The way in which fires move through country can be very complex and hard to predict particularly in the vast tropical savannas of northern Australia. ‘Incendiary’ is a fire spread simulation game that allows us to ‘play with fire’ and explore the effects of a range of weather and landscape variables on fire behaviour which can assist thinking about strategic fire management.


Of particular interest in Northern Australia is the application of early dry season mitigation burns to reduce fuel loads and thus reduce the impact of hot late dry season wildfires. The models are not attempting to predict fire spread but rather provide a useful teaching and planning tool when thinking about fire management operations. The Incendiary models provide a virtual lab to explore fire management scenarios, to facilitate discussion between different land managers and across cultures and build common understandings related to key fire management issues in Northern Australia.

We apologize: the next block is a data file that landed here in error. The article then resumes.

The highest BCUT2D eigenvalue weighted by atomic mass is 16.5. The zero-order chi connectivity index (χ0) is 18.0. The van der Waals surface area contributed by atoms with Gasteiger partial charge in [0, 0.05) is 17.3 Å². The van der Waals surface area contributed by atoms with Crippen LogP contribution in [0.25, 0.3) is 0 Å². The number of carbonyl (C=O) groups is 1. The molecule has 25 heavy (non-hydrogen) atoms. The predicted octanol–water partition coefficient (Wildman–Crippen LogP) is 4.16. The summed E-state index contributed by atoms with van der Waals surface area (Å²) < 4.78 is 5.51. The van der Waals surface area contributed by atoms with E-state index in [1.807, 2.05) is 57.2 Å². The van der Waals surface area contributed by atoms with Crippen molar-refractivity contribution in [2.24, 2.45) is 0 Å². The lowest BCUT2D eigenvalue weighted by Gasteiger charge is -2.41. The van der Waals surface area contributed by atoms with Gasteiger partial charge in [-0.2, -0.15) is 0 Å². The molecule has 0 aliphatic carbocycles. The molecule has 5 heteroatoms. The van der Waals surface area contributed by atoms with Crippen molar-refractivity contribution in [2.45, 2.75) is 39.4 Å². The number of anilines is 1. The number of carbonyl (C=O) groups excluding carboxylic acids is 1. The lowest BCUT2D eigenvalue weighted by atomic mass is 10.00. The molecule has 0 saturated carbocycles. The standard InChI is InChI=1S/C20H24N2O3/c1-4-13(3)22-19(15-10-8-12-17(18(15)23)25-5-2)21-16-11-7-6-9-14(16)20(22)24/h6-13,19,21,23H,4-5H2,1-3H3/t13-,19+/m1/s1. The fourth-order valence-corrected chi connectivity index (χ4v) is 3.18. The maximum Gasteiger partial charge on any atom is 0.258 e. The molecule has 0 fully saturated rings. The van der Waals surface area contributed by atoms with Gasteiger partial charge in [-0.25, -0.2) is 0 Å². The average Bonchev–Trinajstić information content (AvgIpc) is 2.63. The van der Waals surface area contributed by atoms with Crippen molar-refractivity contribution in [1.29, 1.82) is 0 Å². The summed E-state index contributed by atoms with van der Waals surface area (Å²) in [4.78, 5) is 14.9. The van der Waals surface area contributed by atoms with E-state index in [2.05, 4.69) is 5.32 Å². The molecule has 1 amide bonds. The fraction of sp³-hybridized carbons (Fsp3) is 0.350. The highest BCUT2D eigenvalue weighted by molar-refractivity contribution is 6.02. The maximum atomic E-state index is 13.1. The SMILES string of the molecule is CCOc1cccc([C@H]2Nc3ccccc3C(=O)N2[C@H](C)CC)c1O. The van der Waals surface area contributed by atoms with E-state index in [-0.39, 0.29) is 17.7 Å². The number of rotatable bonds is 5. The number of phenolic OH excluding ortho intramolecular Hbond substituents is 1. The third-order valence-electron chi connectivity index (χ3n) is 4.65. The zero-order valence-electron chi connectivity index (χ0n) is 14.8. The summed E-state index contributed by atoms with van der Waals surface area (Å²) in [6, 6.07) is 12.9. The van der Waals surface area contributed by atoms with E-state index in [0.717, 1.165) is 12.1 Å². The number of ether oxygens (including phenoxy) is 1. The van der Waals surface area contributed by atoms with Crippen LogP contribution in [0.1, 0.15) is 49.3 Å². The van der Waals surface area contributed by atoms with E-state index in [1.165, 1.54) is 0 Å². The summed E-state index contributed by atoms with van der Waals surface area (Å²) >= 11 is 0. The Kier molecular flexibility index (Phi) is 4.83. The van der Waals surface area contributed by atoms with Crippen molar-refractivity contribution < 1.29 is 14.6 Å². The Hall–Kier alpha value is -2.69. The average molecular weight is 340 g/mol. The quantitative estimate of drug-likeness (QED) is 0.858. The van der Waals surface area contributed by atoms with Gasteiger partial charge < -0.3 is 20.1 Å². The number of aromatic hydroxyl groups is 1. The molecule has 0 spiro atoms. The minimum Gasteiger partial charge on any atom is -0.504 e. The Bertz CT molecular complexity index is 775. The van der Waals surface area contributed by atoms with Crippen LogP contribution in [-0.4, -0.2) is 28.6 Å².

Read more about how the Incendiary models work here.


For participatory planning and training activities, the models are projected onto sand that is shaped to fit the terrain or 3D printed landscapes. Creating a 3D terrain surface to run the model over helps in understanding topographic and vegetation effects on fire. More on the 3D tech here.

This work is being developed by Rohan Fisher from Charles Darwin University and being currently implemented through a number of partnerships with Indigenous land management agencies in Arnhemland and with the Northern Territory government through the National Disaster Resilience Program (NDRP). More information about the P18K16_EducationTech_350x350

Arnhemland and NDRP programs can be found on this site.

The tools and applications described in this website resulted in CDU/Rohan being awarded the 2018 AFR National Higher Education – Education Technology  Award.